The Luminaries (2020)

Reviewer: Charity Bishop

Based on a best-selling novel, The Luminaries is a long and often convoluted tale of two people destined to share parallel lives. They first meet on a ship headed for Australia, where both hope to make their fortunes in the gold strike. Anna Wetherell (Eve Hewson) is a bright-eyed realist, and Emery Staines (Himesh Patel) is a romantic dreamer. Drawn up on deck at the same time, they feel a strange connection to each other and introduce themselves. Eager to learn more about her, Emery invites her to dinner at his hotel and writes it down on a slip of paper. She is too shy to tell him she cannot read, but hopes to find someone kind enough to tell her what it says. Within hours of her arrival, she runs into Lydia Wells (Eva Green), a madam who lures men into her brothel by promising to read them their fortunes.

Lydia tells her where to find Emery and tears up the piece of paper... but sends her to the wrong hotel and steals her purse, unknown to Anna. When she cannot pay her rent for the night, Anna winds up returning to her hopeful of assistance, since Lydia seems to be a nice person and willing to take in girls who cannot pay their own way. But then Lydia's wayward husband comes home... with a fortune in gold, and before she knows it, Anna discovers a sinister plot to rid him of his newfound riches. Meanwhile, Emery wonders what happened to her and gets mislead by Lydia's lover, Francis (Marton Csokas), at her request. You see, Lydia has become curious about Anna, because she seems to have an astral twin. Someone born at the same time under the same stars... and they are connected in ways neither can imagine.

I'll be honest with you, I didn't watch this entire series -- just up to the second-to-last episode, because it's so unfathomably boring. You would think given its themes -- a gold rush, astral twins, a murder investigation, and an evil plot -- would make it interesting, but for some unknown reason, the storyline bounces between "the future" and "the past," forcing us to live out two storylines at once. It sets up Anna to take the fall for a murder and asks what happened to a character... and then throws us back in time to show us what led up to that point. This technique does not often work well, and would be better here if there wasn't so much dead air. There are lot of long scenes of people just staring around them, gazing into the distance, walking on the beach, etc. It doesn't help that the two romantic leads have no chemistry and the head actress has nothing really to do. Anna is a boring character who doesn't say much, leaving me to wonder why she makes a lot of the choices she does (other than she's just really passive and agreeable).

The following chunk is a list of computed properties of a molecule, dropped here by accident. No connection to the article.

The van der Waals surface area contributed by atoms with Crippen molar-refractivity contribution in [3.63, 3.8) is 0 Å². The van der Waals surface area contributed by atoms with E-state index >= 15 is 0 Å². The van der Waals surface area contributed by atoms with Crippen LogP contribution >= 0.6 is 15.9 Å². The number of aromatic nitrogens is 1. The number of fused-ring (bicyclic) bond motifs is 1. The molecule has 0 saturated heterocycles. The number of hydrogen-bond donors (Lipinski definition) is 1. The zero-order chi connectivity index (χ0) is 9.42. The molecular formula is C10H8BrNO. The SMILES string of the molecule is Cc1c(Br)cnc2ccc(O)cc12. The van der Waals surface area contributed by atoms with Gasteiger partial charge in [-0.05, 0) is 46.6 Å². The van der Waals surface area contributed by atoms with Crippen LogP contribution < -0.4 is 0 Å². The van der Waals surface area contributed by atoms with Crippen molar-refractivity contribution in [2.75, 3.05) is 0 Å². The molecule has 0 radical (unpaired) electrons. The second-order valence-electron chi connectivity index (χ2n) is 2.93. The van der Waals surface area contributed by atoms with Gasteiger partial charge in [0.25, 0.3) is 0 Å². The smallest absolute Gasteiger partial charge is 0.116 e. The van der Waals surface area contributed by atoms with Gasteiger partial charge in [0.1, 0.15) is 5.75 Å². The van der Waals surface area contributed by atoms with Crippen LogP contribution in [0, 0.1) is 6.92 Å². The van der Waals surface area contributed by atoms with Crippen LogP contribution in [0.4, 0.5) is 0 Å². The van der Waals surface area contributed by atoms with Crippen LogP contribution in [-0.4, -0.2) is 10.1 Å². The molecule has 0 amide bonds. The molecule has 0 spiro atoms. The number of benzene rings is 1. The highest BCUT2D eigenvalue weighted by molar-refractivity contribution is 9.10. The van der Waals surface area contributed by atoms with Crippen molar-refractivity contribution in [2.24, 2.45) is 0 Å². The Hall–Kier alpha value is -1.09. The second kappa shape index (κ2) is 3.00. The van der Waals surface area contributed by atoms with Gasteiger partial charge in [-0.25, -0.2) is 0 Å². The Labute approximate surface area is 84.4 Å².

Eva Green is of course wonderful, but the script doesn't live up to her presence. There's a bunch of secondary characters that failed to engage me, also. The costumes are beautiful and it's a delight to watch something set in Australia. I just wish it had been a linear script, introducing us to everyone and then progressing in real time through their stories, because then it would be easier to follow and might allow the audience to better connect to Anna and her plight. There's not a ton of offensive content in it, either. If you have the patience to really invest in it, don't mind flashing back and forward in time, and have a spare weekend, try it, but it's not unmissable television.

Sexual Content:
Implied sex (character kiss and undress each other); one graphic sex scene (noise and movement); an illegitimate child; a main character becomes a whore, though we never really see her plying her trade. Two romances involve adultery.
 
Language:
A few abuses of Jesus' name, some profanities.
 
Violence:
Moderate. Men beat up each other in a bar and steal from each other; a man turns up dead and bloody; a woman falls out a window and suffers a miscarriage.

Other:
The main characters believe in astrology and portents, two of them are astral twins, so whatever happens to one of them, also happens to the other one (a woman shoots herself and has no wound, but the man falls over miles away from being shot). Main characters become opium addicts and Lydia uses their drug addiction to her own advantage.